CA schools face loss of hundreds of millions from sequestration
Los Angeles Unified stands to lose $111 million next year if Congress and the White House fail to stand down the pending sequestration cuts set for January, according to analysis from the New America Foundation.
Set into motion by a budget agreement last year, the across-the-board rollback in federal spending would result in $1.2 trillion in cuts over the next decade, according to a report released last week by the administration's Office of Management and Budget.
Although Beltway insiders continue to maintain that Congress and the White House will find a way to delay or revise the mandatory cuts following the November election - the magnitude and suddenness of the cuts are increasingly hard to ignore.
Like other federal agencies, the U.S. Department of Education will endure a cut of 8.2 percent - a reduction that will have immediate impacts on local school districts.
Researchers from the New America Foundation, a think tank based in Washington D.C., took a closer look at how the numbers translate to the local level by measuring total federal revenue by local educational agency in the 2010 fiscal year and teasing out the 8.2 percent cut. (http://bit.ly/OCPr3i)
Clearly the biggest impact is on districts whose budgets rely on the big federal funding sources like Title I and Individuals with Disabilities Education Act.
One district in South Dakota, for instance - Shannon County School District - received also 70 percent of its $18.1 million budget funding from federal programs because 98 percent of its students qualify for subsidized meal programs and 99 percent identify themselves as American Indian. Under the sequestration, Shannon County would lose about $1.5 million, according to the New America analysis, or 5.6 percent of its budget.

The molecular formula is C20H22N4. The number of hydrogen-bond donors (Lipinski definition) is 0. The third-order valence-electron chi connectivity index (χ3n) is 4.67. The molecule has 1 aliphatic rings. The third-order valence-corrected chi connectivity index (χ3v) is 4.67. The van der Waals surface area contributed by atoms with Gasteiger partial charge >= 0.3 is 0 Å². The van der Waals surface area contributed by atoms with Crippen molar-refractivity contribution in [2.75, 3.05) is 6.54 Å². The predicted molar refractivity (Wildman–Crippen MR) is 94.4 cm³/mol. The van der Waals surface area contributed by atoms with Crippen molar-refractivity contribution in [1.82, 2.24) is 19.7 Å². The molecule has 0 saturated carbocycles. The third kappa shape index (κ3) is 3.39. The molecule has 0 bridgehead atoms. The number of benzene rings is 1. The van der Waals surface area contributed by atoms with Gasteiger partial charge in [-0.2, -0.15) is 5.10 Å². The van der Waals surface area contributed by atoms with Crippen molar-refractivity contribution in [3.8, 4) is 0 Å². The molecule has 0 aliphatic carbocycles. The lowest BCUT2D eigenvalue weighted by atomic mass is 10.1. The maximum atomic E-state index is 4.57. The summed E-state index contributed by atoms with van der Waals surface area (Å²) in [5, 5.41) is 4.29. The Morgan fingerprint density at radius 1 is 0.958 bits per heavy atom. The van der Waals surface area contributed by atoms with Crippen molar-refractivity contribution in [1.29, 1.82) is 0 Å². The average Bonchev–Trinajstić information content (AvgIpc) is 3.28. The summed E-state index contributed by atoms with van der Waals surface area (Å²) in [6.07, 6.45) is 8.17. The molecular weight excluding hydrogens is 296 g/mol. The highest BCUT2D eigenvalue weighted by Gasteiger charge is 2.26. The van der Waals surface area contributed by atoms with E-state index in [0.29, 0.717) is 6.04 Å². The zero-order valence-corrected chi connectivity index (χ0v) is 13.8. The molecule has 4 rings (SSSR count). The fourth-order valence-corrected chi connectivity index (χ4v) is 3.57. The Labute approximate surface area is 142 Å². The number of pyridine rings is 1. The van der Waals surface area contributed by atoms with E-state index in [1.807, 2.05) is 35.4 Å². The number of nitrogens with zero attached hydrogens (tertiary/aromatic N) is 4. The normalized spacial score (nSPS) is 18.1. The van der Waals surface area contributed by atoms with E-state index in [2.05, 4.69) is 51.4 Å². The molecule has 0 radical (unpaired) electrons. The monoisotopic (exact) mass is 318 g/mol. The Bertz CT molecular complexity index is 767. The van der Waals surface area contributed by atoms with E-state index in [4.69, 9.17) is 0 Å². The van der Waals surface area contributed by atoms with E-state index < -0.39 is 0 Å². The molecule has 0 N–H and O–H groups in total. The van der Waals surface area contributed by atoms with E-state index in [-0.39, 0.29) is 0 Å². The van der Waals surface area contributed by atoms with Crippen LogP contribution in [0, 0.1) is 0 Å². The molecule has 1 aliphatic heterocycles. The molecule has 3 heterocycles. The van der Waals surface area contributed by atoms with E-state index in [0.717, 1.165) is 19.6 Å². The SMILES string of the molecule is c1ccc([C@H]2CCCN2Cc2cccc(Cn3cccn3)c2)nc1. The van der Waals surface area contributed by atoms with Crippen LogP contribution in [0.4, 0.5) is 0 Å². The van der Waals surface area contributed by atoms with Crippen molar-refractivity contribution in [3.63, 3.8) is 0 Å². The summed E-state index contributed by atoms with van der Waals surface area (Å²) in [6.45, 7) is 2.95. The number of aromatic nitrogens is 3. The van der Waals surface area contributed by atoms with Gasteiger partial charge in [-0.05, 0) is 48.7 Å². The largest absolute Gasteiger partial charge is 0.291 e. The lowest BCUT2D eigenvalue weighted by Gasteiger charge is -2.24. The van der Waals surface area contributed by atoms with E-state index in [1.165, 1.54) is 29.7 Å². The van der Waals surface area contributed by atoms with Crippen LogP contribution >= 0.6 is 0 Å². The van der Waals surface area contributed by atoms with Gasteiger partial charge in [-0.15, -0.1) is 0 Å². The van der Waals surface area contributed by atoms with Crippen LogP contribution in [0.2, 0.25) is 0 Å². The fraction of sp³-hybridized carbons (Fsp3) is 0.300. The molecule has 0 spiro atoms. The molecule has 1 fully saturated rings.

Closer to home, the Los Angeles County Office of Education serves nearly 9,000 students with severe special needs. If the January cuts are triggered, it would lose nearly $37 million or 3.6 percent of its annual revenue.
Orange Unified, San Diego, Long Beach, San Bernardino and Fresno would all be hit with cuts of more than $10 million. There are eight LEAs that would lose 3 percent or more of their budgets should the sequester go through, according to the New America data.
The research team noted that not all cuts will happen at the same time - reductions to Title I and IDEA will not take effect until next school year because the programs are mostly forward funded. But other programs like Impact Aid, they said, will be trimmed right away in January 2013.
Exempt from the sequester is funding for school nutrition programs.
To review the entire data base provided by the New America Foundation click here: